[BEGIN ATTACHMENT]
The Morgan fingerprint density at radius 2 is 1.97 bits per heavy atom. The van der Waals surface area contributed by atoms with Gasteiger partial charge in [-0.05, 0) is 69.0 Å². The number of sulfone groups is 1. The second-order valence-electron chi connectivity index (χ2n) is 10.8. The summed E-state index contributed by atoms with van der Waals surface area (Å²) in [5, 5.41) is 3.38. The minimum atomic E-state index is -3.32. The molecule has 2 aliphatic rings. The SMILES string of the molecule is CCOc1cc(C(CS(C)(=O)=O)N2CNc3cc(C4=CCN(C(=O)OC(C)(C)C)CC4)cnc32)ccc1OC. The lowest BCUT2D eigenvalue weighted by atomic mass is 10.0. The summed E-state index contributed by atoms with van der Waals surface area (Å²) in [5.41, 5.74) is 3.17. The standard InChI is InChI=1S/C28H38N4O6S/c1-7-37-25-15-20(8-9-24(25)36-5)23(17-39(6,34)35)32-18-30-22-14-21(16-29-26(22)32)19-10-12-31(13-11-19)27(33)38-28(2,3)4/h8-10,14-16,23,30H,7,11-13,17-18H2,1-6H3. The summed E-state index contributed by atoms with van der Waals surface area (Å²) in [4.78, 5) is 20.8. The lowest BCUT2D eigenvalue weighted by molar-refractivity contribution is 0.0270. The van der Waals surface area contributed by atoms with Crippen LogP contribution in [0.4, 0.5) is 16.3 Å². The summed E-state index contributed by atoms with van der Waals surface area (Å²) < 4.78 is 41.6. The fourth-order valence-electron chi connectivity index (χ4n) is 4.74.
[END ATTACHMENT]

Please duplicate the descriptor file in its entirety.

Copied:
The Morgan fingerprint density at radius 2 is 1.97 bits per heavy atom. The van der Waals surface area contributed by atoms with Gasteiger partial charge in [-0.05, 0) is 69.0 Å². The number of sulfone groups is 1. The second-order valence-electron chi connectivity index (χ2n) is 10.8. The summed E-state index contributed by atoms with van der Waals surface area (Å²) in [5, 5.41) is 3.38. The minimum atomic E-state index is -3.32. The molecule has 2 aliphatic rings. The SMILES string of the molecule is CCOc1cc(C(CS(C)(=O)=O)N2CNc3cc(C4=CCN(C(=O)OC(C)(C)C)CC4)cnc32)ccc1OC. The lowest BCUT2D eigenvalue weighted by atomic mass is 10.0. The summed E-state index contributed by atoms with van der Waals surface area (Å²) in [5.41, 5.74) is 3.17. The standard InChI is InChI=1S/C28H38N4O6S/c1-7-37-25-15-20(8-9-24(25)36-5)23(17-39(6,34)35)32-18-30-22-14-21(16-29-26(22)32)19-10-12-31(13-11-19)27(33)38-28(2,3)4/h8-10,14-16,23,30H,7,11-13,17-18H2,1-6H3. The summed E-state index contributed by atoms with van der Waals surface area (Å²) in [4.78, 5) is 20.8. The lowest BCUT2D eigenvalue weighted by molar-refractivity contribution is 0.0270. The van der Waals surface area contributed by atoms with Crippen LogP contribution in [0.4, 0.5) is 16.3 Å². The summed E-state index contributed by atoms with van der Waals surface area (Å²) < 4.78 is 41.6. The fourth-order valence-electron chi connectivity index (χ4n) is 4.74.